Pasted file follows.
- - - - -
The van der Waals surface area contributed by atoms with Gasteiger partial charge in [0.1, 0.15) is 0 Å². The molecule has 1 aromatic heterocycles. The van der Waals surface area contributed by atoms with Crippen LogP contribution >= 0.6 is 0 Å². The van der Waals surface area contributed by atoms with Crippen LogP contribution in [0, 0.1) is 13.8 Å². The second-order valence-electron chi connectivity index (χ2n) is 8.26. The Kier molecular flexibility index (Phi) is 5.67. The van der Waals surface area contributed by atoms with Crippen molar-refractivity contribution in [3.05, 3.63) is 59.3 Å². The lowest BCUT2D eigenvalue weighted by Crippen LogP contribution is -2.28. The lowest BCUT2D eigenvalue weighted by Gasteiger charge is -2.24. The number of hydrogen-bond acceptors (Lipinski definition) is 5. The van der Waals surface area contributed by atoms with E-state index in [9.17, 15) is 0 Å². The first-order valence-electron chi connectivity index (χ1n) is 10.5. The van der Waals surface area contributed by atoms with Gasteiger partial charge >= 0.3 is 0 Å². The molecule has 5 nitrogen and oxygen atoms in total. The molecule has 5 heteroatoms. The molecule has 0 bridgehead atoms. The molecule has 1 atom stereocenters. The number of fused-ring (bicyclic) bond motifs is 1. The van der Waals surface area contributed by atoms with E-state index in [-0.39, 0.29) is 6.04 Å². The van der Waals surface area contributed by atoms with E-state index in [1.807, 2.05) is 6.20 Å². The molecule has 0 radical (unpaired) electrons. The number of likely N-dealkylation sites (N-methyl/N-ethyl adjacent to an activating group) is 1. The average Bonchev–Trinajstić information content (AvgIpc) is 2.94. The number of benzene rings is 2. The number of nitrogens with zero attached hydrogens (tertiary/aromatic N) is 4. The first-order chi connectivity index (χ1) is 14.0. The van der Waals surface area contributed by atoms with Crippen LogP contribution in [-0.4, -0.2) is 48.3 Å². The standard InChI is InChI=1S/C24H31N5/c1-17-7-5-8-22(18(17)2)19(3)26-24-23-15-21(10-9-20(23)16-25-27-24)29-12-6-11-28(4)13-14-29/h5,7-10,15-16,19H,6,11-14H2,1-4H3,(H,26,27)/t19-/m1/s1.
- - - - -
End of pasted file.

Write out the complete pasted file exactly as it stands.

The van der Waals surface area contributed by atoms with Gasteiger partial charge in [0.1, 0.15) is 0 Å². The molecule has 1 aromatic heterocycles. The van der Waals surface area contributed by atoms with Crippen LogP contribution >= 0.6 is 0 Å². The van der Waals surface area contributed by atoms with Crippen LogP contribution in [0, 0.1) is 13.8 Å². The second-order valence-electron chi connectivity index (χ2n) is 8.26. The Kier molecular flexibility index (Phi) is 5.67. The van der Waals surface area contributed by atoms with Crippen molar-refractivity contribution in [3.05, 3.63) is 59.3 Å². The lowest BCUT2D eigenvalue weighted by Crippen LogP contribution is -2.28. The lowest BCUT2D eigenvalue weighted by Gasteiger charge is -2.24. The number of hydrogen-bond acceptors (Lipinski definition) is 5. The van der Waals surface area contributed by atoms with E-state index in [9.17, 15) is 0 Å². The first-order valence-electron chi connectivity index (χ1n) is 10.5. The van der Waals surface area contributed by atoms with Gasteiger partial charge >= 0.3 is 0 Å². The molecule has 5 nitrogen and oxygen atoms in total. The molecule has 5 heteroatoms. The molecule has 0 bridgehead atoms. The molecule has 1 atom stereocenters. The number of fused-ring (bicyclic) bond motifs is 1. The van der Waals surface area contributed by atoms with E-state index in [-0.39, 0.29) is 6.04 Å². The van der Waals surface area contributed by atoms with E-state index in [1.807, 2.05) is 6.20 Å². The molecule has 0 radical (unpaired) electrons. The number of likely N-dealkylation sites (N-methyl/N-ethyl adjacent to an activating group) is 1. The average Bonchev–Trinajstić information content (AvgIpc) is 2.94. The number of benzene rings is 2. The number of nitrogens with zero attached hydrogens (tertiary/aromatic N) is 4. The first-order chi connectivity index (χ1) is 14.0. The van der Waals surface area contributed by atoms with Crippen LogP contribution in [-0.4, -0.2) is 48.3 Å². The standard InChI is InChI=1S/C24H31N5/c1-17-7-5-8-22(18(17)2)19(3)26-24-23-15-21(10-9-20(23)16-25-27-24)29-12-6-11-28(4)13-14-29/h5,7-10,15-16,19H,6,11-14H2,1-4H3,(H,26,27)/t19-/m1/s1.